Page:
Olmstead v. L.C. (1999)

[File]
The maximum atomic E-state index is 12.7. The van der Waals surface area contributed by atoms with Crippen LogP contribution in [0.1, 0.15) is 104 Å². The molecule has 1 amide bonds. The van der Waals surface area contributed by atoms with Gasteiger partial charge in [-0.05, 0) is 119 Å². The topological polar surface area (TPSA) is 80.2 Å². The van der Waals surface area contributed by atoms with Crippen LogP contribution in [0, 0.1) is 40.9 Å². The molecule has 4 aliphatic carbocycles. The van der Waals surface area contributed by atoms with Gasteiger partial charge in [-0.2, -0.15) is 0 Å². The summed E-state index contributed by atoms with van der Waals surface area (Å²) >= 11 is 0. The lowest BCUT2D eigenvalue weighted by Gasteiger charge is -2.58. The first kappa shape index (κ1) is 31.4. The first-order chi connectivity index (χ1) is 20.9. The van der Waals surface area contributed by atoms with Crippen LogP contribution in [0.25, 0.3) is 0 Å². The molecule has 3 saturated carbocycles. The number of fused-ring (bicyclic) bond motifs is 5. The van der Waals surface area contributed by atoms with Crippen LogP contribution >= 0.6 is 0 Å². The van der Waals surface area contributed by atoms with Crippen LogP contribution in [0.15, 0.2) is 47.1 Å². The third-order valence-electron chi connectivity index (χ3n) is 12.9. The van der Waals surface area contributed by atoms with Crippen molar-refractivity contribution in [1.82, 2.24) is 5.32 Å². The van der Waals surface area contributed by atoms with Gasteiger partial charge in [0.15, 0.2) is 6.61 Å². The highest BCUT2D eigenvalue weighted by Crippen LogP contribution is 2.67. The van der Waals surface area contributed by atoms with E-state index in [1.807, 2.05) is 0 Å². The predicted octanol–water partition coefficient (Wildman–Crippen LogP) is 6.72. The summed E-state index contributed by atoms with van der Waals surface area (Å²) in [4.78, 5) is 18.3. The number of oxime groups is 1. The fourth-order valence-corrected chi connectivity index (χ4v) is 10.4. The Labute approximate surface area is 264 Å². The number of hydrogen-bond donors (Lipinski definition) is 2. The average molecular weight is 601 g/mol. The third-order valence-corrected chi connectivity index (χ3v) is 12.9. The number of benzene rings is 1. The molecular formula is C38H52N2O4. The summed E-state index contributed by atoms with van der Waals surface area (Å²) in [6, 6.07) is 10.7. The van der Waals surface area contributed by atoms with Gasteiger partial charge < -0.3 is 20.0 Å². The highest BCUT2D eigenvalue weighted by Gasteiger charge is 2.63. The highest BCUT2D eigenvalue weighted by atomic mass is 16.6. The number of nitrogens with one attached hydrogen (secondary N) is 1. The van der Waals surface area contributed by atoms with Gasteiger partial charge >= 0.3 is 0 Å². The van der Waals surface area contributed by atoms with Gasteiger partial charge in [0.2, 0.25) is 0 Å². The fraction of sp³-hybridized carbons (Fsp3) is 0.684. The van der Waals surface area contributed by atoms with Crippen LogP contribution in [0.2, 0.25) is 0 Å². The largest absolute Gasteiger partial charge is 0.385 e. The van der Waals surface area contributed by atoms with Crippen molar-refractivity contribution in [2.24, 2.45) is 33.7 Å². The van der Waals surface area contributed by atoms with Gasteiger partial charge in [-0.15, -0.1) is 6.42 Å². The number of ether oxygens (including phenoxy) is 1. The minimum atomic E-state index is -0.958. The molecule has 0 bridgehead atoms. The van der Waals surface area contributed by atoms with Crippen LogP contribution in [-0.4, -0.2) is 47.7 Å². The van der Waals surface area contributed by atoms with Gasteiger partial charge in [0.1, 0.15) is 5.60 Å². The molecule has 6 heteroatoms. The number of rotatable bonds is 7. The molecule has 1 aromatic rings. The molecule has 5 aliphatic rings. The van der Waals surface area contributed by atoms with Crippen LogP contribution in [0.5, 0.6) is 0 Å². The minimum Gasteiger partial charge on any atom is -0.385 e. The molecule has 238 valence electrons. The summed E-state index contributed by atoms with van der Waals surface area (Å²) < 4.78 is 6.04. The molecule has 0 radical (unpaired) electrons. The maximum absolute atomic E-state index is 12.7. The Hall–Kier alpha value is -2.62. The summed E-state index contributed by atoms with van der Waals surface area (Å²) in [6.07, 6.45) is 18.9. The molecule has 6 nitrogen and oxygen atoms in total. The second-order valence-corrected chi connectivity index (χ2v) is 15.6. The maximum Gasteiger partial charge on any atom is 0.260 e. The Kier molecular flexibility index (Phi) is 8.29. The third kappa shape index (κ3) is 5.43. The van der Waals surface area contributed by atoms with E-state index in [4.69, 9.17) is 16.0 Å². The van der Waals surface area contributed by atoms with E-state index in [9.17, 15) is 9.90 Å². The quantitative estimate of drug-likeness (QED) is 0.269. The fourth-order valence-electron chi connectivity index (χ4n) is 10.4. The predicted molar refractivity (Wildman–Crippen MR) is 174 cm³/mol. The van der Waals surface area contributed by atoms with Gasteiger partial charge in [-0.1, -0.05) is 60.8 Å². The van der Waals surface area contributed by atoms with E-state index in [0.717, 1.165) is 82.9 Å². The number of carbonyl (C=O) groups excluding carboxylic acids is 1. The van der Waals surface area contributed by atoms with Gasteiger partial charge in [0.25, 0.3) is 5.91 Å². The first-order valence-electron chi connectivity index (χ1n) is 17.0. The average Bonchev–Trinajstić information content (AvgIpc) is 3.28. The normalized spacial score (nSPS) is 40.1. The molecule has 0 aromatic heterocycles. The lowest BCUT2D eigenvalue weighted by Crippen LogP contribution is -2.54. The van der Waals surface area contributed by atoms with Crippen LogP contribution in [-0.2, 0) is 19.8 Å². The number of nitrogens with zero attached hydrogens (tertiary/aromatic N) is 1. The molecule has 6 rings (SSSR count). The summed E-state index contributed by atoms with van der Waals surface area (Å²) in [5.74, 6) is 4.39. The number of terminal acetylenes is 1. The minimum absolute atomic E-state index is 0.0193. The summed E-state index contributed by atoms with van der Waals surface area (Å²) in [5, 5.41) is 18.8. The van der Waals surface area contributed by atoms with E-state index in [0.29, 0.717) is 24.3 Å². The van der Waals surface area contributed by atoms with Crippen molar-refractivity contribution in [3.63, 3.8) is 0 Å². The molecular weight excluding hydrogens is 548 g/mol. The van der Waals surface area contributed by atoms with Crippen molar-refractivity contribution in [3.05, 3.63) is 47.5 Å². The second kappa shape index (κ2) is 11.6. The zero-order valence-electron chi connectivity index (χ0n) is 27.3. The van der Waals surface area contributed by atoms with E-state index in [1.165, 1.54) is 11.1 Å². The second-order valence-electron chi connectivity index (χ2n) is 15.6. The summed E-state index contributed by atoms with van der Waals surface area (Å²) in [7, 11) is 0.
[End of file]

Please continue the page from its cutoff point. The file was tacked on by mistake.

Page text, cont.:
In the 1999 case Olmstead v. L.C., hereafter Olmstead, the United States Supreme Court held in a six to three decision that the forced segregation of people based on disability violated the Americans with Disabilities Act. Two women with mental and intellectual disabilities, Lois Curtis and Elaine Wilson, referred to as L.C. and E.W. in case documents, sued the state of Georgia and Tommy Olmstead, the Commissioner of Georgia who headed the Department of Human Resources, for alleged violations of the Americans with Disabilities Act. The two women each voluntarily admitted themselves to treatment in the state-run Georgia Regional Hospital in Atlanta, Georgia, in 1990. After doctors cleared Curtis and Wilson for transfer into a community-based health setting with non-disabled people, the hospital denied them treatment in a community-based setting due to the financial costs of such treatment and the lack of space. Olmstead protected the rights of people with disabilities outlined in the Americans with Disabilities Act by finding the unjustified segregation of disabled people unconstitutional.